The heads of the NHS urged the ministers to disrupt controversial legislation that led to the widespread privatization of health care as part of a major renovation of the health service.
NHS England detailed detailed plans that overthrow key parts of the 2012 Health and Social Care Act to squeeze private providers, such as Virgin Care, and allow the SNS to offer more attention again.
His proposals include axing regulations that allowed profit-driven healthcare companies to earn about 10,500 million NHS contracts in England in the five years after the act came into force in April 2013.
At his monthly meeting of the board of directors on Thursday, NHS England published proposals that, if carried out by the ministers -which support-, would unfold large parts of the shake-up instigated by Andrew Lansley, who from 2010 to 2012 was health of the government of the secretary coalition.
Theresa May acknowledged that the act of 2012, widely considered the most harmful to affect the SNS, is hampering efforts to modernize the health service in England by improving attention through the integration of key services.
Section 75 of this act and, separately, public procurement regulations 2015 bring together groups of clinical commissions in England, which have the NHS budget locally, to bid for any contract for assistance in excess of £ 615,278 over their useful life. This has led to massive expansion due to the amount of care that offers forms like Virgin and Care UK.
He helped Virgin Care of Richard Branson gain a significant position in the SNS in England to the extent that he now has more than 400 separate contracts to care for patients.
In a document that summarized his ideas, NHS England said: "We propose that the regulations made in accordance with section 75 of the Health and Welfare Law 2012 are repealed and that the powers in the matter of primary legislation in which they are made should be repealed and replaced by a "better value" test. "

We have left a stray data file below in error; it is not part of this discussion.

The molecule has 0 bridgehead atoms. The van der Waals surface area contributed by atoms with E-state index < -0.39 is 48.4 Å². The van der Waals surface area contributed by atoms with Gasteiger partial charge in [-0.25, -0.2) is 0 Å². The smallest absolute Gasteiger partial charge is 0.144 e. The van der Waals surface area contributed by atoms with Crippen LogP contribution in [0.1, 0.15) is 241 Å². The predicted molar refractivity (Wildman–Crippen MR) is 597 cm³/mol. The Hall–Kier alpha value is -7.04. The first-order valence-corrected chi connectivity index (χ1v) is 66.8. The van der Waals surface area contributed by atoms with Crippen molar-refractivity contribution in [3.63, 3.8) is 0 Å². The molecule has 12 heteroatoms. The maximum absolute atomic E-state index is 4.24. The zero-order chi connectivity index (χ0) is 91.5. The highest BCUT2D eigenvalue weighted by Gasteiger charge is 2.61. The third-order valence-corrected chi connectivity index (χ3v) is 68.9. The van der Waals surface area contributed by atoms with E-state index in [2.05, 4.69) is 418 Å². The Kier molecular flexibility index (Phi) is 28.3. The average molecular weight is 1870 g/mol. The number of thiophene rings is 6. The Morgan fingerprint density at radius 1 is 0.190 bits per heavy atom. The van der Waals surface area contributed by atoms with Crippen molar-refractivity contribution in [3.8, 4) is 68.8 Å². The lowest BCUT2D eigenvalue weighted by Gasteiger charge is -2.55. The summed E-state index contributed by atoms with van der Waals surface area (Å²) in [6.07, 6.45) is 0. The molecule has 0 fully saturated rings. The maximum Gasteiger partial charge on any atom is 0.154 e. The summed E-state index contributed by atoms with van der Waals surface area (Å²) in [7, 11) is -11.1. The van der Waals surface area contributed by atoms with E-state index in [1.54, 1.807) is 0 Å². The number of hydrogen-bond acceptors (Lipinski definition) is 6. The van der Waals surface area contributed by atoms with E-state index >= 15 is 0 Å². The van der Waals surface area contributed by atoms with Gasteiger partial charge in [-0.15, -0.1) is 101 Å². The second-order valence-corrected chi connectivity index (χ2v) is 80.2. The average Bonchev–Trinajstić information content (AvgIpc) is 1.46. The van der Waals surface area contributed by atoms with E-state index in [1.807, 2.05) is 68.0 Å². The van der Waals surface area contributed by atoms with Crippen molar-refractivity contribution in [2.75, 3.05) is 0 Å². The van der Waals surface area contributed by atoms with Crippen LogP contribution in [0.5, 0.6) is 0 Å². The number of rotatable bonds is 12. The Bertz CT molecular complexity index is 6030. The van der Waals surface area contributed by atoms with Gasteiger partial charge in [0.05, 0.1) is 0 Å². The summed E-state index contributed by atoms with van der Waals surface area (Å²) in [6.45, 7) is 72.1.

Recognizing that the regulations have lost the time and resources of the SNS for years, he added that: "The current recruitment legislation can lead to long-term procurement processes and unfavorable legal and administrative costs in cases where there is a solid justification of the services they must provide SNS organizations, for example, to ensure integration with existing SNS services. "
It launched a two-month public commitment process on its proposals, which will allow interested parties to seek to influence their thinking and the government's response.
The executive chair of the organization, Simon Stevens, said: "We have heard from many people involved in developing the long-term SNS plan that progress would accelerate towards a better integrated health service if some changes could be made to the law.
"The proposals we establish today are based on the initial discussions with the local SNS leaders and senior physicians and we are now looking for a greater range of opinions before making our latest recommendations to the parliament."
NHS England made it clear that the ambitions outlined in its long-term plan, the plan it announced last month, could be implemented under current legislation, "but legislative change could make implementation easier and faster."
Labor parties and other opposition parties, as well as health unions, SNS advocates and medical groups, are likely to welcome the planned reversal of privatization.